Some detectors are also being sold with a lithium battery that can run for about 7 to 10 years, though this might actually make it less likely for people to change batteries since their replacement is needed so infrequently. By that time, the whole detector should be replaced. Though relatively expensive, user-replaceable 9 volt lithium batteries (in the same configuration as the common alkaline ones) are also available. They should only be used in a fairly new detector.

Smoke detectors with missing batteries are also a concern. As a result, many detectors sold today are designed to provide a visual indication of a missing battery. One popular brand of smoke detector will not allow the user to close the battery door until a battery has been placed in the alarm, making a missing battery situation immediately obvious. Some local governments do not permit the installation of smoke detectors with removable batteries.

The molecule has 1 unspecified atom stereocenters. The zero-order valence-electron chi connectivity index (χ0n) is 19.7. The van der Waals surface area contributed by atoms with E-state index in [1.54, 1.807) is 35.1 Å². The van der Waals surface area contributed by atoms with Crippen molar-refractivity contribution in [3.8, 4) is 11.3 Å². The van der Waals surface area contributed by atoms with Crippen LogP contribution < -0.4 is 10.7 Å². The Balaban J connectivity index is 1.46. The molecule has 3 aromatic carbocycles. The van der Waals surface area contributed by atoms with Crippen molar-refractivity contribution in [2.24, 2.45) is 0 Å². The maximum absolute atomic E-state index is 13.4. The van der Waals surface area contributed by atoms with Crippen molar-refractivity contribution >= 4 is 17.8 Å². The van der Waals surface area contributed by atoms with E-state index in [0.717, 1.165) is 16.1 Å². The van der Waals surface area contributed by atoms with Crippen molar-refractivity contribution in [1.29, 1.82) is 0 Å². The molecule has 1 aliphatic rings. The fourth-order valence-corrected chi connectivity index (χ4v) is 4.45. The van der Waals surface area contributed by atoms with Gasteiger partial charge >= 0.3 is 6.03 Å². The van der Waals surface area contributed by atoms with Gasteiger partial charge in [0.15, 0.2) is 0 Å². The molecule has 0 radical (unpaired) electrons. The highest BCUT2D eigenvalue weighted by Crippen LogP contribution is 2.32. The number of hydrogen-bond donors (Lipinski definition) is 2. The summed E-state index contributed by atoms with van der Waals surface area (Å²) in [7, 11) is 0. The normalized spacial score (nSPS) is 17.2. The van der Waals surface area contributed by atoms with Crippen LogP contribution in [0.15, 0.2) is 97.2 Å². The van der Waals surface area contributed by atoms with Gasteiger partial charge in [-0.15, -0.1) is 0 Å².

In new construction, most building codes today require smoke detectors that are wired to the main electricity flow of buildings. Many of these units also include a battery backup to ensure operation during a power outage.

Rechargeable batteries should never be used in smoke detectors, since common NiMH and NiCd rechargeable batteries have a short life in between charges - in other words, they self-discharge relatively quickly. This is true even though they may provide much more power than alkaline batteries if used soon after charging (such as in a Walkman stereo). A quality alkaline battery should be installed and replaced every six months or so. The used battery will still probably have the majority of its charge and can be reused in less critical applications such as a backup for a digital alarm clock.

Testing